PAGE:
Students raise $1,000 for Japan

Granite Bay High School students with personal connection to Japan host fundraiser
By: Sena Christian, The Press Tribune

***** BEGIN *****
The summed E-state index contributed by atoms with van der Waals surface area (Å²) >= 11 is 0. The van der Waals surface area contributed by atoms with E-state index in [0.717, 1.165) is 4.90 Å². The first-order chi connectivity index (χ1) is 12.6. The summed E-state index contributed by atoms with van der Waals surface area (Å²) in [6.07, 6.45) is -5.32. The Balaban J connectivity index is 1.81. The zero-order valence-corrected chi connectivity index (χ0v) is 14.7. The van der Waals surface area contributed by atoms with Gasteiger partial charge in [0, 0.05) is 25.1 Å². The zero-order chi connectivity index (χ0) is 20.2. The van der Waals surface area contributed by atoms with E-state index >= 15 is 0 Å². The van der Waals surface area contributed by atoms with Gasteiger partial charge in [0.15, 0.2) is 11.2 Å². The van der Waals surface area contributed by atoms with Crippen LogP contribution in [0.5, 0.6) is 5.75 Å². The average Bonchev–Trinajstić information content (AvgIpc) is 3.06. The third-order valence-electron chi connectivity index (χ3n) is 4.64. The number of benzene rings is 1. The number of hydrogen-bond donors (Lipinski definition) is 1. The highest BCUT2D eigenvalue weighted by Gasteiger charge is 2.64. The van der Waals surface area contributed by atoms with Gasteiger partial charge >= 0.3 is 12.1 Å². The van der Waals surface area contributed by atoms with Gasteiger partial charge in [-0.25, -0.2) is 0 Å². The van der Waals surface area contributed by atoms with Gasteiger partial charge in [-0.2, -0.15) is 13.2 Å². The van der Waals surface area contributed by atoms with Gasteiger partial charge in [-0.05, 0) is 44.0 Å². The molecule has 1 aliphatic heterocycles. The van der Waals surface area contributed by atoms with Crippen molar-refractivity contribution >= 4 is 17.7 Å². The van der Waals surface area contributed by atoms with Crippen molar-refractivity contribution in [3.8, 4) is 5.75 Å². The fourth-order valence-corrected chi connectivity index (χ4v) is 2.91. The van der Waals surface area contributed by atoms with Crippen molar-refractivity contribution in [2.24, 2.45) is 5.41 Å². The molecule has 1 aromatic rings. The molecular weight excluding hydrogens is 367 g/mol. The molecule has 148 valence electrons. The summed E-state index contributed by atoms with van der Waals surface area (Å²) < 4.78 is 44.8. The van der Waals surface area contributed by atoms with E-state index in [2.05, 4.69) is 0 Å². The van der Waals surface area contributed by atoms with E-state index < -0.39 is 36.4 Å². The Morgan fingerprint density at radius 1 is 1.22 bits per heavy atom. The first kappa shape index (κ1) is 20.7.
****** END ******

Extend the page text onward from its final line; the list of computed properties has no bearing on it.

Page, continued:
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On a typical night in March, Granite Bay High School junior Kevin Thomte stayed up late studying for class when he caught initial news broadcasts about an earthquake and tsunami that slammed Japan. “I was shocked,” Thomte said. “I figured it would be pretty devastating.” He was right. The 9.0-magnitude earthquake off Japan’s Pacific coast drove a tsunami that crashed ashore, causing 13,800 confirmed deaths, nearly 5,000 injuries and leaving about 14,100 people missing. More than 125,000 buildings were damaged or destroyed and millions of people left without electricity or water for days. The natural disaster also sparked an ongoing nuclear plant crisis. Thomte and two of his friends quickly rallied together to launch a fundraiser to support relief efforts. For the next two weeks, the group collected $1,000, which they will donate to the American Red Cross. Thomte, 16, had a personal interest in the tragedy. Most of his extended family lives in Japan — primarily around Tokyo — and he didn’t hear from his aunt or cousins for four days following the earthquake. “They’re still pretty scared,” he said, noting how earthquakes continue to shake the country. His friend freshman Derek Smith helped organize the fundraiser. They set up a table on campus to collect donations. “I was looking at the news and I really wanted to help but I couldn’t really figure out a way,” Smith said. His mom suggested he make paper cranes, which are a symbol of hope and prosperity, to give each student who donated money. Thomte got in touch with Lollicup Coffee and Tea, a popular venue for high school students. The café agreed to donate 20 percent of proceeds during one day to the fundraiser for any customer who mentioned Japan. This brought in $200. Fellow freshman Jori Vajretti joined the effort. She and her friends made cupcakes — with frosting in the design of the Japanese flag — and muffins and rice balls to sell at a bake sale, which raised $16. Then she went door-to-door around her neighborhood soliciting donations, bringing in $36. Vajretti also feels a personal connection with Japan, having visited the town of Maesawa for a 10-day cultural exchange program in June. She stayed with a host family and contacted them following the earthquake. They’re safe, she said. For two weeks in March, a Japanese student stayed with her family in Roseville. He was here when the earthquake and tsunami struck. “He didn’t show any emotion,” Vajretti said. “The Japanese people don’t like to worry people. But when he watched the news he paid attention. I think he was really concerned.” She still remembers learning of the devastation. “I was crying,” Vajretti said. “Honestly, it was really bad. I love Japan a lot. I want to live there when I get older. To see all the people that died and that are still missing and the families torn apart — it’s saddening. But I know they can recover.” Sena Christian can be reached at